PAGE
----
The Miller Analogies Test used to be accepted by American Mensa, and still is by Intertel, the Triple Nine Society, the International Society for Philosophical Enquiry and the Prometheus Society for its admission requirements.[6][7][8][9] Intertel requires a raw score of 74 on the "old" MAT, or a score at the 99th percentile on the modern one. The ISPE and the Triple Nine Society require at least a raw score of 85 on the "old" MAT, and at least 472 on the modern one. The Prometheus Society requires at least a raw score of 98 on the "old" MAT, and at least 500 on the modern one.[10]


Kuncel and colleagues investigated the predictive validity of the MAT in both academic and occupational settings. Their meta-analytic study indicated that the MAT is a valid predictor in both domains and that it measures the same abilities as other cognitive ability instruments.[11] Selected validity coefficients from the study are presented in the table below.

Meta-analytic validity coefficients of the MAT for various outcomes. r is the sample size weighted average correlation, while ρ represents estimated true score validity after correction for certain statistical artifacts (see Kuncel et al. 2004 for details).
Criterion r ρ
Graduate Record Examination—Verbal 0.70 0.88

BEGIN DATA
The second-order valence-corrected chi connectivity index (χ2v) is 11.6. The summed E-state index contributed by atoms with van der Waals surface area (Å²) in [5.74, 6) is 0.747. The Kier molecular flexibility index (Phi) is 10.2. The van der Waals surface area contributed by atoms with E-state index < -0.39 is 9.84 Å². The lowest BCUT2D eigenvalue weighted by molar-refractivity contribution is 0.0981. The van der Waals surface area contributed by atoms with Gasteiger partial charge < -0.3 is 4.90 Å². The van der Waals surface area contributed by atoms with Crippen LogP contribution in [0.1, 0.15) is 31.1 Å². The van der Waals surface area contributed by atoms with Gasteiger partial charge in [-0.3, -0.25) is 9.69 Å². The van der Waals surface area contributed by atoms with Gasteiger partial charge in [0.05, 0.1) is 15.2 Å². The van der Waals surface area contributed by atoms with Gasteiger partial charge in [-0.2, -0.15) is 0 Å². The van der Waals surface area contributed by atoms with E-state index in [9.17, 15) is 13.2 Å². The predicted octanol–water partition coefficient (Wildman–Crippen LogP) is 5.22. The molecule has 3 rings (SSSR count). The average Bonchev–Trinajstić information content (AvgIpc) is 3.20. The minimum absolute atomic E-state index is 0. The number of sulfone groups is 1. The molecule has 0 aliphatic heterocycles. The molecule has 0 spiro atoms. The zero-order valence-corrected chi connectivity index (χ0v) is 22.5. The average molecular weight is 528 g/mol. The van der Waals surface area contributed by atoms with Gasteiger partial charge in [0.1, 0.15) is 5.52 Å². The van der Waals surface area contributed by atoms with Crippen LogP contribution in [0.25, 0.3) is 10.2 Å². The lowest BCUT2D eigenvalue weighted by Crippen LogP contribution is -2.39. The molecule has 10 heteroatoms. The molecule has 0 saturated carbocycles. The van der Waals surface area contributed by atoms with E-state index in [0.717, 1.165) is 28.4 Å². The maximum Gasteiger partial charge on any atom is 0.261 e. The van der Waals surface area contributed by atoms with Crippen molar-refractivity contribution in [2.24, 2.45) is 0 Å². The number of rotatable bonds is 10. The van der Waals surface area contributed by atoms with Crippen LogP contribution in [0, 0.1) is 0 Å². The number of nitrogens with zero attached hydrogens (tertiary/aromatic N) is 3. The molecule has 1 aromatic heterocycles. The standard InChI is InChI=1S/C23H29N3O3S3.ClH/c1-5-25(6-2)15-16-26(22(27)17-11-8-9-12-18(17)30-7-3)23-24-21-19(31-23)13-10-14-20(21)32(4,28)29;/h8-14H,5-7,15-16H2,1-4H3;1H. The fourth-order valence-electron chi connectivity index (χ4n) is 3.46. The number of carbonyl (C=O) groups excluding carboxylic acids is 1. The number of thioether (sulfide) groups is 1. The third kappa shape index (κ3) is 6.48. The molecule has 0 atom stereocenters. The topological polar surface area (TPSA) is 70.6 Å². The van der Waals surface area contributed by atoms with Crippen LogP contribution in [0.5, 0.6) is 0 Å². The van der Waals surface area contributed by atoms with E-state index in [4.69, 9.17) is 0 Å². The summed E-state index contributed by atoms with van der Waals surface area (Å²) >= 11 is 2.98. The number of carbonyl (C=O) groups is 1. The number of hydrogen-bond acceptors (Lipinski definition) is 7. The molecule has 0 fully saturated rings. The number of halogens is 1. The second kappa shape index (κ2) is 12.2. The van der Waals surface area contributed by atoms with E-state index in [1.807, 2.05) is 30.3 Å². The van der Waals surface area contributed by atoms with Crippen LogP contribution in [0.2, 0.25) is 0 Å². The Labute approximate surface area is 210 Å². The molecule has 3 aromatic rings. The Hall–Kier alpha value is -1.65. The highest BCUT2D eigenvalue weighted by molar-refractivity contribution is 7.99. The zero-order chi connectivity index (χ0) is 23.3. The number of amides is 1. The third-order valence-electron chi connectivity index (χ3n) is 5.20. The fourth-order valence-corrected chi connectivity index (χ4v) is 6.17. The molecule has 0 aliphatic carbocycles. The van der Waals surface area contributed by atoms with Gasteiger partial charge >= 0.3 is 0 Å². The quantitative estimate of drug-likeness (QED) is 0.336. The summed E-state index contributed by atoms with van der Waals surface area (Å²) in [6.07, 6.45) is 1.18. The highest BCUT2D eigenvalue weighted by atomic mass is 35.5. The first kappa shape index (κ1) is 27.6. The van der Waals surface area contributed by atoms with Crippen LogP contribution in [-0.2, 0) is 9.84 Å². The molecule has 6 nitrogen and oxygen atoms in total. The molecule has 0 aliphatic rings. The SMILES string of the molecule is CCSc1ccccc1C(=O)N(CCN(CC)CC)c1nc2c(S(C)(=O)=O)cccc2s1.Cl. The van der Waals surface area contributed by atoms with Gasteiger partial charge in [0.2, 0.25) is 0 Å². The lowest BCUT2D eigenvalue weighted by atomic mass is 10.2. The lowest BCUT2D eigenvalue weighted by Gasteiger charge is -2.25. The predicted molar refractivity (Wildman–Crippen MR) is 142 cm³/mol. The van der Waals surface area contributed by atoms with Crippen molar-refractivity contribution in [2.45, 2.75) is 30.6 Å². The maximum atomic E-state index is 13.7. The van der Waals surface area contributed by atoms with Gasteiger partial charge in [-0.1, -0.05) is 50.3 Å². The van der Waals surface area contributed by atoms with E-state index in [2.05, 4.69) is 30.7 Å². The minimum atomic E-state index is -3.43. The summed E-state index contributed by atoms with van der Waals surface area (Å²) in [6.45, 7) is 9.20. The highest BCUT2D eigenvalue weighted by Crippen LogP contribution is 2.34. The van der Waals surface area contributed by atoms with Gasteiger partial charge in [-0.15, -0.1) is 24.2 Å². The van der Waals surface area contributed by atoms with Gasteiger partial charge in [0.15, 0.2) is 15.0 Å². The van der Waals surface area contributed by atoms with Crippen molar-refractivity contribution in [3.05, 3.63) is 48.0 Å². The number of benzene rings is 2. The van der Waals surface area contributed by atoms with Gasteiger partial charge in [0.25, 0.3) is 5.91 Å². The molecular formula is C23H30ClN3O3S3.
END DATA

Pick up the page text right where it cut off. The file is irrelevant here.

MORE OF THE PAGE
Graduate Record Examination—Quantitative 0.42 0.57
General ability and reasoning measures 0.56 0.75
Graduate grade point average 0.27 0.39
Faculty ratings 0.25 0.37
Research productivity 0.13 0.19
Time to finish degree 0.25 0.35
Internship/practicum ratings 0.13 0.22
Ratings of creativity 0.25 0.36
Job performance 0.26 0.41


According to Kaplan & Saccuzo, the Miller Analogies Test is age-biased. The scores over-predict the GPAs (Grade Point Average) of people ages 25 to 34 and achievement for people 45 and older, and under-predict the GPAs of people 35 to 44.[12][better source needed]

See also[edit]


  1. ^ "MAT Basics" (PDF). January 2021. Retrieved 2024-02-21.
  2. ^ "How Much Does the Miller Analogies Cost?". Magoosh. March 1, 2016. Retrieved 2018-08-15.
  3. ^ Kaplan, Robert M.; Saccuzzo, Dennis P. (2008-08-20). Psychological Testing: Principles, Applications, and Issues. ISBN 978-0495095552.
  4. ^ "About MAT (Miller Analogies Test)". Retrieved 2023-05-22.
  5. ^ "Taking the Miller Analogies Test: Registering at a Controlled Testing Center". Candidate Information Booklet 2011-2012. NCS Pearson. 2011.
  6. ^ "Qualifying test scores". American Mensa. Retrieved 2021-03-15.
  7. ^ "Intertel - Join us". Retrieved 2021-03-15.
  8. ^ "Tests & Test Scores - International Society for Philosophical Enquiry". Retrieved 2021-03-15.
  9. ^ "Join or Subscribe – The Prometheus Society". Retrieved 2021-03-15.
  10. ^ "MENSA qualifying test scores". Archived from the original on 2007-02-10.
  11. ^ Kuncel, Nathan R.; hezlett, Sarah A.; Deniz S., Ones (2004). "Academic Performance, Career Potential, Creativity, and Job Performance: Can One Construct Predict Them All?" (PDF). Journal of Personality and Social Psychology. 86 (1): 148–161. doi:10.1037/0022-3514.86.1.148. PMID 14717633. Archived from the original (PDF) on 19 August 2014. Retrieved 19 February 2013.
  12. ^ Kaplan, Robert M.; Saccuzzo, Dennis P. (2008-08-20). Psychological Testing: Principles, Applications, and Issues. ISBN 978-0495095552.

External links[edit]